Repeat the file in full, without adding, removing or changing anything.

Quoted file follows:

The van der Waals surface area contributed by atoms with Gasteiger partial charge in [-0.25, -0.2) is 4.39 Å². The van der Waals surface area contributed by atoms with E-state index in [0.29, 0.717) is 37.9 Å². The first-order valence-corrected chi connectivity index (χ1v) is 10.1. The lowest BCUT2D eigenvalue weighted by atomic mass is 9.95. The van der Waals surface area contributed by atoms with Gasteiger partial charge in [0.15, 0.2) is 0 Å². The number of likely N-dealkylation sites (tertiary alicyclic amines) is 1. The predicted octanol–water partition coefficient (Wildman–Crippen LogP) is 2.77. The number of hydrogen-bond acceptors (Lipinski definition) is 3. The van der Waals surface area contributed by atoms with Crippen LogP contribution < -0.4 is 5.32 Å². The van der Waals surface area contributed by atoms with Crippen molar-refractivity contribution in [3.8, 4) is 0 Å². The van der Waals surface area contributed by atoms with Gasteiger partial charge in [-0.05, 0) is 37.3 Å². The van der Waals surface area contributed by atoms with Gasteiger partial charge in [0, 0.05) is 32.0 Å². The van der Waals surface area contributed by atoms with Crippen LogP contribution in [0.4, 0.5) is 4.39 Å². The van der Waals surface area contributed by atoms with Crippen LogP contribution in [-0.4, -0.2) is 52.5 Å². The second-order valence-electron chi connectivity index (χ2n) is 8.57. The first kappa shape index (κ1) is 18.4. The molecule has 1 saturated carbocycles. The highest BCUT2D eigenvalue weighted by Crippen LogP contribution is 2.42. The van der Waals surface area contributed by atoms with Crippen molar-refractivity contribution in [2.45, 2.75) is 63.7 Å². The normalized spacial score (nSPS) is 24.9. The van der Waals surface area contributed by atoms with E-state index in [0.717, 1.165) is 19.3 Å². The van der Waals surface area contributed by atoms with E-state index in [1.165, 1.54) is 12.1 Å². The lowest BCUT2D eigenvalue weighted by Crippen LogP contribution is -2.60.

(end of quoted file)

The van der Waals surface area contributed by atoms with Gasteiger partial charge in [-0.25, -0.2) is 4.39 Å². The van der Waals surface area contributed by atoms with E-state index in [0.29, 0.717) is 37.9 Å². The first-order valence-corrected chi connectivity index (χ1v) is 10.1. The lowest BCUT2D eigenvalue weighted by atomic mass is 9.95. The van der Waals surface area contributed by atoms with Gasteiger partial charge in [0.15, 0.2) is 0 Å². The number of likely N-dealkylation sites (tertiary alicyclic amines) is 1. The predicted octanol–water partition coefficient (Wildman–Crippen LogP) is 2.77. The number of hydrogen-bond acceptors (Lipinski definition) is 3. The van der Waals surface area contributed by atoms with Crippen LogP contribution < -0.4 is 5.32 Å². The van der Waals surface area contributed by atoms with Crippen molar-refractivity contribution in [3.8, 4) is 0 Å². The van der Waals surface area contributed by atoms with Gasteiger partial charge in [-0.05, 0) is 37.3 Å². The van der Waals surface area contributed by atoms with Gasteiger partial charge in [0, 0.05) is 32.0 Å². The van der Waals surface area contributed by atoms with Crippen LogP contribution in [0.4, 0.5) is 4.39 Å². The van der Waals surface area contributed by atoms with Crippen LogP contribution in [-0.4, -0.2) is 52.5 Å². The second-order valence-electron chi connectivity index (χ2n) is 8.57. The first kappa shape index (κ1) is 18.4. The molecule has 1 saturated carbocycles. The highest BCUT2D eigenvalue weighted by Crippen LogP contribution is 2.42. The van der Waals surface area contributed by atoms with Crippen molar-refractivity contribution in [2.45, 2.75) is 63.7 Å². The normalized spacial score (nSPS) is 24.9. The van der Waals surface area contributed by atoms with E-state index in [0.717, 1.165) is 19.3 Å². The van der Waals surface area contributed by atoms with E-state index in [1.165, 1.54) is 12.1 Å². The lowest BCUT2D eigenvalue weighted by Crippen LogP contribution is -2.60.